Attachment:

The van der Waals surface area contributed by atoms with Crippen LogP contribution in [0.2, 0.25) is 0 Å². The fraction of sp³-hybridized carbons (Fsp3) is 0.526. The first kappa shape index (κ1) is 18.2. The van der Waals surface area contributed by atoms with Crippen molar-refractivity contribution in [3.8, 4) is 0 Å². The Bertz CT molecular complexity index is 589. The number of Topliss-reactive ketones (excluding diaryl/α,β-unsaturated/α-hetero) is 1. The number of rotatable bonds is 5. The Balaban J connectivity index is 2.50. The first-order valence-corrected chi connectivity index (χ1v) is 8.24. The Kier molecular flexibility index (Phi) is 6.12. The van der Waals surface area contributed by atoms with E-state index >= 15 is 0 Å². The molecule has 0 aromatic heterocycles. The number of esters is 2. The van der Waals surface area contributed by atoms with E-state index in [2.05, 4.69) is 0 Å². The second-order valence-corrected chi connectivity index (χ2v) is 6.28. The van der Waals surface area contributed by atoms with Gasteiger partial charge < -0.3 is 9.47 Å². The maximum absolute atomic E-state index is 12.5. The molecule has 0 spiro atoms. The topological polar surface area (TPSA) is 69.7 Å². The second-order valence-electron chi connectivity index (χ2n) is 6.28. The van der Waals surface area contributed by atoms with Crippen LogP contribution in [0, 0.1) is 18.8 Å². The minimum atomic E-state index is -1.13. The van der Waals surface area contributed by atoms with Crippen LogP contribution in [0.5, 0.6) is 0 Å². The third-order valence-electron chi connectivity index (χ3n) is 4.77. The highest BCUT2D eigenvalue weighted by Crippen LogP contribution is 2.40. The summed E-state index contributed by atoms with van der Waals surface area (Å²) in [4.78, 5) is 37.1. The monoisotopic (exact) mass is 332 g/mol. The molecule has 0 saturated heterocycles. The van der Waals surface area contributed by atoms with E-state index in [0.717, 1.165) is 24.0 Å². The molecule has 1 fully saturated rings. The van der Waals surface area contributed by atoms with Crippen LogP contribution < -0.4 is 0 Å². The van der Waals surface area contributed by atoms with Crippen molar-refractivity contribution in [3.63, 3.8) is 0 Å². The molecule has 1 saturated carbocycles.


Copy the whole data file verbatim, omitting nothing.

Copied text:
The van der Waals surface area contributed by atoms with Crippen LogP contribution in [0.2, 0.25) is 0 Å². The fraction of sp³-hybridized carbons (Fsp3) is 0.526. The first kappa shape index (κ1) is 18.2. The van der Waals surface area contributed by atoms with Crippen molar-refractivity contribution in [3.8, 4) is 0 Å². The Bertz CT molecular complexity index is 589. The number of Topliss-reactive ketones (excluding diaryl/α,β-unsaturated/α-hetero) is 1. The number of rotatable bonds is 5. The Balaban J connectivity index is 2.50. The first-order valence-corrected chi connectivity index (χ1v) is 8.24. The Kier molecular flexibility index (Phi) is 6.12. The van der Waals surface area contributed by atoms with E-state index >= 15 is 0 Å². The molecule has 0 aromatic heterocycles. The number of esters is 2. The van der Waals surface area contributed by atoms with E-state index in [2.05, 4.69) is 0 Å². The second-order valence-corrected chi connectivity index (χ2v) is 6.28. The van der Waals surface area contributed by atoms with Gasteiger partial charge < -0.3 is 9.47 Å². The maximum absolute atomic E-state index is 12.5. The molecule has 0 spiro atoms. The topological polar surface area (TPSA) is 69.7 Å². The second-order valence-electron chi connectivity index (χ2n) is 6.28. The van der Waals surface area contributed by atoms with Crippen LogP contribution in [0, 0.1) is 18.8 Å². The minimum atomic E-state index is -1.13. The van der Waals surface area contributed by atoms with Crippen LogP contribution in [0.5, 0.6) is 0 Å². The third-order valence-electron chi connectivity index (χ3n) is 4.77. The highest BCUT2D eigenvalue weighted by Crippen LogP contribution is 2.40. The summed E-state index contributed by atoms with van der Waals surface area (Å²) in [4.78, 5) is 37.1. The monoisotopic (exact) mass is 332 g/mol. The molecule has 0 saturated heterocycles. The van der Waals surface area contributed by atoms with E-state index in [0.717, 1.165) is 24.0 Å². The molecule has 1 fully saturated rings. The van der Waals surface area contributed by atoms with Crippen LogP contribution < -0.4 is 0 Å². The van der Waals surface area contributed by atoms with Crippen molar-refractivity contribution in [3.63, 3.8) is 0 Å². The molecule has 1 saturated carbocycles.